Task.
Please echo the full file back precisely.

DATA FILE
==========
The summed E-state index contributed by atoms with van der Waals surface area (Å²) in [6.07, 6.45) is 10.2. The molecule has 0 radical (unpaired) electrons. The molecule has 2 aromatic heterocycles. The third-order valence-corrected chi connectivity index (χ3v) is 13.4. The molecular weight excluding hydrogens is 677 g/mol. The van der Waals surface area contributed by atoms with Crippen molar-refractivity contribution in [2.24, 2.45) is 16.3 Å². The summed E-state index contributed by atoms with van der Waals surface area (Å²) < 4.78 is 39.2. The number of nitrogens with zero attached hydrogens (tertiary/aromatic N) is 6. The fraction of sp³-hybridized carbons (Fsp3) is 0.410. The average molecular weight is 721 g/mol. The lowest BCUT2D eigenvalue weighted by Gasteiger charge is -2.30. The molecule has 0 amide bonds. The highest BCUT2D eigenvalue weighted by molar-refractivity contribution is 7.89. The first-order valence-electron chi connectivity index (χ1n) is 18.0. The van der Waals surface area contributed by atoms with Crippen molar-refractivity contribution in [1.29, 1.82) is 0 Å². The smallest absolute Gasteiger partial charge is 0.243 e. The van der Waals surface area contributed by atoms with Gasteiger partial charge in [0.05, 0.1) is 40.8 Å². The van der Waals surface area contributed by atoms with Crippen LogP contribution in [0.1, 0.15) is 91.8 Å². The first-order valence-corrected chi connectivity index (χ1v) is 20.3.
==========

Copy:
The summed E-state index contributed by atoms with van der Waals surface area (Å²) in [6.07, 6.45) is 10.2. The molecule has 0 radical (unpaired) electrons. The molecule has 2 aromatic heterocycles. The third-order valence-corrected chi connectivity index (χ3v) is 13.4. The molecular weight excluding hydrogens is 677 g/mol. The van der Waals surface area contributed by atoms with Crippen molar-refractivity contribution in [2.24, 2.45) is 16.3 Å². The summed E-state index contributed by atoms with van der Waals surface area (Å²) < 4.78 is 39.2. The number of nitrogens with zero attached hydrogens (tertiary/aromatic N) is 6. The fraction of sp³-hybridized carbons (Fsp3) is 0.410. The average molecular weight is 721 g/mol. The lowest BCUT2D eigenvalue weighted by Gasteiger charge is -2.30. The molecule has 0 amide bonds. The highest BCUT2D eigenvalue weighted by molar-refractivity contribution is 7.89. The first-order valence-electron chi connectivity index (χ1n) is 18.0. The van der Waals surface area contributed by atoms with Crippen molar-refractivity contribution in [1.29, 1.82) is 0 Å². The smallest absolute Gasteiger partial charge is 0.243 e. The van der Waals surface area contributed by atoms with Gasteiger partial charge in [0.05, 0.1) is 40.8 Å². The van der Waals surface area contributed by atoms with Crippen LogP contribution in [0.1, 0.15) is 91.8 Å². The first-order valence-corrected chi connectivity index (χ1v) is 20.3.